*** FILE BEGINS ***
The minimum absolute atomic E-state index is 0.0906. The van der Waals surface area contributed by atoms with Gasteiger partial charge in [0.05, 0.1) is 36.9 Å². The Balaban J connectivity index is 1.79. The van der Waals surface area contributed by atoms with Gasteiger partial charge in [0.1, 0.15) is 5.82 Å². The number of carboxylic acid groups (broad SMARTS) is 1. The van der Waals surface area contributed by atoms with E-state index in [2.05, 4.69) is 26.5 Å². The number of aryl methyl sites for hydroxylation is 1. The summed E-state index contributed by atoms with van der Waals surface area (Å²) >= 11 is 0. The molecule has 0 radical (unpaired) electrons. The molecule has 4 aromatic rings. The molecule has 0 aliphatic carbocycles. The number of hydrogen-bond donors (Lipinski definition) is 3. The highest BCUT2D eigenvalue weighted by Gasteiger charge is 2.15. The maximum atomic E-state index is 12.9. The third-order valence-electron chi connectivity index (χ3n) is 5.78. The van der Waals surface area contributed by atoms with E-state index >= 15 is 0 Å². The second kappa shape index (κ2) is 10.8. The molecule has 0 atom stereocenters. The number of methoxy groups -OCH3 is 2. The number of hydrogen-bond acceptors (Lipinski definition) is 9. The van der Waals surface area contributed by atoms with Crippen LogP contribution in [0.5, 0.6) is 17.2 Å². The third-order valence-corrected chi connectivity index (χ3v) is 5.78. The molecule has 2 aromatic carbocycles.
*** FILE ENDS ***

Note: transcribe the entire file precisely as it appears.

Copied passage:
The minimum absolute atomic E-state index is 0.0906. The van der Waals surface area contributed by atoms with Gasteiger partial charge in [0.05, 0.1) is 36.9 Å². The Balaban J connectivity index is 1.79. The van der Waals surface area contributed by atoms with Gasteiger partial charge in [0.1, 0.15) is 5.82 Å². The number of carboxylic acid groups (broad SMARTS) is 1. The van der Waals surface area contributed by atoms with E-state index in [2.05, 4.69) is 26.5 Å². The number of aryl methyl sites for hydroxylation is 1. The summed E-state index contributed by atoms with van der Waals surface area (Å²) >= 11 is 0. The molecule has 0 radical (unpaired) electrons. The molecule has 4 aromatic rings. The molecule has 0 aliphatic carbocycles. The number of hydrogen-bond donors (Lipinski definition) is 3. The highest BCUT2D eigenvalue weighted by Gasteiger charge is 2.15. The maximum atomic E-state index is 12.9. The third-order valence-electron chi connectivity index (χ3n) is 5.78. The van der Waals surface area contributed by atoms with E-state index >= 15 is 0 Å². The second kappa shape index (κ2) is 10.8. The molecule has 0 atom stereocenters. The number of methoxy groups -OCH3 is 2. The number of hydrogen-bond acceptors (Lipinski definition) is 9. The van der Waals surface area contributed by atoms with Crippen LogP contribution in [0.5, 0.6) is 17.2 Å². The third-order valence-corrected chi connectivity index (χ3v) is 5.78. The molecule has 2 aromatic carbocycles.